… stunning effects bring Shakespeare’s masque to life …


Masques, as Gregory Doran explains in his introduction, ” … were the multimedia events of their day, using innovative technology … to produce astonishing effects, with moving lights, and stage machinery that could make people fly, and descend from the clouds”  and with this stunning production, he succeeds in bringing the wondrous spectacle of a C17th masque into the c21st theatre.

The stage is an enormous ribbed carcass of a ship set stark and glowering against a changing backdrop which is used to great effect to complement the action with extraordinary skies and gorgeous apparitions.  In the centre, gauzes are dropped and raised showing drowning sailors, tree trunks and ghostly visitations; and amongst it all,  Ariel appears as multiple ethereal projections echoing his stage presence.  All of this is the result of a two year collaboration between Intel, Imaginarium and the RSC and it is a truly ravishing experience.

Unfortunately, I felt the director’s more unadorned approach to the acting of the play meant that the cast struggled to live up to their grand surroundings.  Simon Russell Beale came across more as a truculent and querulous Dad than a magisterial magician, though I must say, other reviewers found him outstanding.  Michael Billington in The Guardian, for instance, talks of  “his haunting portrait of culpable negligence and comprehensive mercy. ”  Read the rest of his comments here for a much more appreciative review of Beale’s performance.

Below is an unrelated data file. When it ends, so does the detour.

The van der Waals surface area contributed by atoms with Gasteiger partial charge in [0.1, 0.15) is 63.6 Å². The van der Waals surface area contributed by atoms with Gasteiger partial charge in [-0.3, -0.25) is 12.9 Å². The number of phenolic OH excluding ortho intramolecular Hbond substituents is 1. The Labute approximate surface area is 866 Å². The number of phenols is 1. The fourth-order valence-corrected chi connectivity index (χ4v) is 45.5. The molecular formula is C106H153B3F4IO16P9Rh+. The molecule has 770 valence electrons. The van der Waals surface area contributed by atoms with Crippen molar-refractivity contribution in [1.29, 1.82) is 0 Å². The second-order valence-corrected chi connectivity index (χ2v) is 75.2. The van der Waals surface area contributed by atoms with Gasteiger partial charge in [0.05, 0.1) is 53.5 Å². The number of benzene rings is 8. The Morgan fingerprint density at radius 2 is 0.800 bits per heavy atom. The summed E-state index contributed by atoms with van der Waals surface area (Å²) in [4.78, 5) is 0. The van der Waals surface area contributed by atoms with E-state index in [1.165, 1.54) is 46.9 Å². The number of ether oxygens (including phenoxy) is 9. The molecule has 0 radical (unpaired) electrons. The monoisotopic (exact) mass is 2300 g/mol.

I enjoyed the comedy of  Simon Trinder as a clownish Trinculo and Tony Jayawardena as the drunken butler, Stephano; and will certainly remember the opera singers, Samantha Hay and Jennifer Witton, playing the goddesses Ceres and Juno, for their spectacular entrances in the masque within the play.

I thoroughly enjoyed  this Tempest and I hope Gregory Doran‘s visionary use of technology will be the start of a new chapter at the RSC.  Ticket availability can be found on their website here.